Sites like HackerOne and Bugcrowd are a good starting point for deciding which bounty programme you want to partake in (also you’ll probably find yourself getting invites to private bounties after you’ve made a few valid submissions) – xssposed.org is also a unique concept in the sense that anyone can potentially reward you for your work, it doesn’t necessarily have to even be the admin of the site and the site doesn’t necessarily even have to have a bug bounty programme (the admin could see your report, then choose an acceptable reward at their own discretion). Ideally what you’ll want to be working towards is access to private bounties (via bugcrowd after reputation is gained, or via sites such as synack.com) as if the bounty is private, the chances of your submissions being marked as dupes are greatly diminished. There are also sites that have bounty programmes but don’t openly advertise this (vmware.com being one example that comes to mind).

After choosing which bounty programme you’re going to attempt, the next logical step would be to map out your attack surface.


Mapping out an attack surface:

First off, ensure that you have properly read the terms for the bounty and clearly understand which domains are in scope and which forms of vulnerabilities are considered valid reports – one of the worst things you can do is submit things that aren’t within scope of the bounty programme, this tells the people running the programme that you haven’t properly read the terms, and it will lead to them not taking your future reports seriously.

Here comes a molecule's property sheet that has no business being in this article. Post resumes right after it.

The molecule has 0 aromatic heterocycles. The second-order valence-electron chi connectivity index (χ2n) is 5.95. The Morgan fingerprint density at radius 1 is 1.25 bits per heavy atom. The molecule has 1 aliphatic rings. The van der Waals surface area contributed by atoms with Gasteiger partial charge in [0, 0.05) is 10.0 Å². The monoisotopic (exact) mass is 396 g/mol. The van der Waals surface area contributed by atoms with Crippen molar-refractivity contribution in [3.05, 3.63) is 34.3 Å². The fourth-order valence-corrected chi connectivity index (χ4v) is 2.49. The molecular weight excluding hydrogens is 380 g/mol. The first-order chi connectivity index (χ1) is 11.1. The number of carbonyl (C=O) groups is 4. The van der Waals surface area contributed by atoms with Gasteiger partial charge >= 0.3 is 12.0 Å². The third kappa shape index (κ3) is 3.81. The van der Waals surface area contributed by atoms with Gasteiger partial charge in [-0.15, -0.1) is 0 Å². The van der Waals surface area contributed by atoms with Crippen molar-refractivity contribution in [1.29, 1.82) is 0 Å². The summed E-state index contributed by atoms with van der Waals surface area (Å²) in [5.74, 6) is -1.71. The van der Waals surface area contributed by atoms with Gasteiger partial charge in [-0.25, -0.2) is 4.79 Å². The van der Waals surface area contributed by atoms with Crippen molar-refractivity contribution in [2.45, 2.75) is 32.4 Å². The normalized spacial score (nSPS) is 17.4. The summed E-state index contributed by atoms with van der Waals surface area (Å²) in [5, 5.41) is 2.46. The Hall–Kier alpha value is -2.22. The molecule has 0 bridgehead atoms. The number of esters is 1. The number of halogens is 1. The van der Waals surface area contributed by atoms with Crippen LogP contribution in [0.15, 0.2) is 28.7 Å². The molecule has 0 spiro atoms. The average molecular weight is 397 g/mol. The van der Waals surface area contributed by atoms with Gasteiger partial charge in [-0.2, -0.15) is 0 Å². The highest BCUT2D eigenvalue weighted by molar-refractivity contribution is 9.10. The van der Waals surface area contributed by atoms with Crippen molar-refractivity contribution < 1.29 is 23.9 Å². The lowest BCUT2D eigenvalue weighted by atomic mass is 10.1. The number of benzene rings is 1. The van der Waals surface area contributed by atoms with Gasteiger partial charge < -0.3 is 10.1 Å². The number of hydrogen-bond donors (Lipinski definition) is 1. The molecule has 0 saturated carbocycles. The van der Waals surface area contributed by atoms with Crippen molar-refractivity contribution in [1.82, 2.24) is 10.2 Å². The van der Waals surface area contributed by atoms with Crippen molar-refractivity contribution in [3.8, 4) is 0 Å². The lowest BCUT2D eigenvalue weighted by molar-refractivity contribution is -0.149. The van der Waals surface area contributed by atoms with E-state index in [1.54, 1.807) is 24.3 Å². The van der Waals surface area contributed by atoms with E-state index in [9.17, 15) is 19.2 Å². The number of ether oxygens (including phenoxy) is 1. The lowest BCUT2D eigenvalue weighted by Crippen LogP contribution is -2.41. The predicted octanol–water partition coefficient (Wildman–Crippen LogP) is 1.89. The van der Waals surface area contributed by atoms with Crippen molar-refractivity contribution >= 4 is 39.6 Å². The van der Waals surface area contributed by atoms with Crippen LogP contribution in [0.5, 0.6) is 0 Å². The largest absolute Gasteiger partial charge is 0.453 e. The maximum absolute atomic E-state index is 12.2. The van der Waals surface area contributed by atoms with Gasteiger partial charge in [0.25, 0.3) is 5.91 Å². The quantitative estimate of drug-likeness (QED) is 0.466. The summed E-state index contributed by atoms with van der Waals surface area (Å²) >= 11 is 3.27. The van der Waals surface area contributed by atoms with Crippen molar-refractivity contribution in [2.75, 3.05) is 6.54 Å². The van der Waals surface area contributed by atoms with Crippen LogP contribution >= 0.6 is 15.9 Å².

To efficiently begin testing for a bounty programme, you’re going to first have to perform as much passive/active recon as possible in order to effectively map out the site and give yourself an idea of how everything is structured

The larger the potential attack surface, the higher the chance of finding a bug. Assuming all subdomains are within scope, then one of the first steps would be to enumerate valid subdomains (using recon-ng or an online subdomain scanner), the scanner which I will be using is found here https://pentest-tools.com/information-gathering/find-subdomains-of-domain – if you’re using this then be sure to select the ‘include subdomain details’ option because that will allow you to get an idea of how their network is mapped out (In addition to giving you the subdomains that you can begin to start testing on)

Here is an example output of the online subdomain scanner listed above:


Some companies will have entire IP address ranges dedicated to them, for example by looking at the output above, one could assume (not necessarily fact, just an assumption) that the 77.238.184.* range is owned by Yahoo, therefore one could start performing port scans on that range (which brings me to my next pont)

After mapping out the valid subdomains you’re going to want to perform port scans on each of the individual IP addresses associated with said domains, the most efficient way to do this is via nmap from the command line, a simple command will generally suffice:

nmap -T4 -A -v calendar.yahoo.com

use the -Pn flag if the host is blocking your ping probes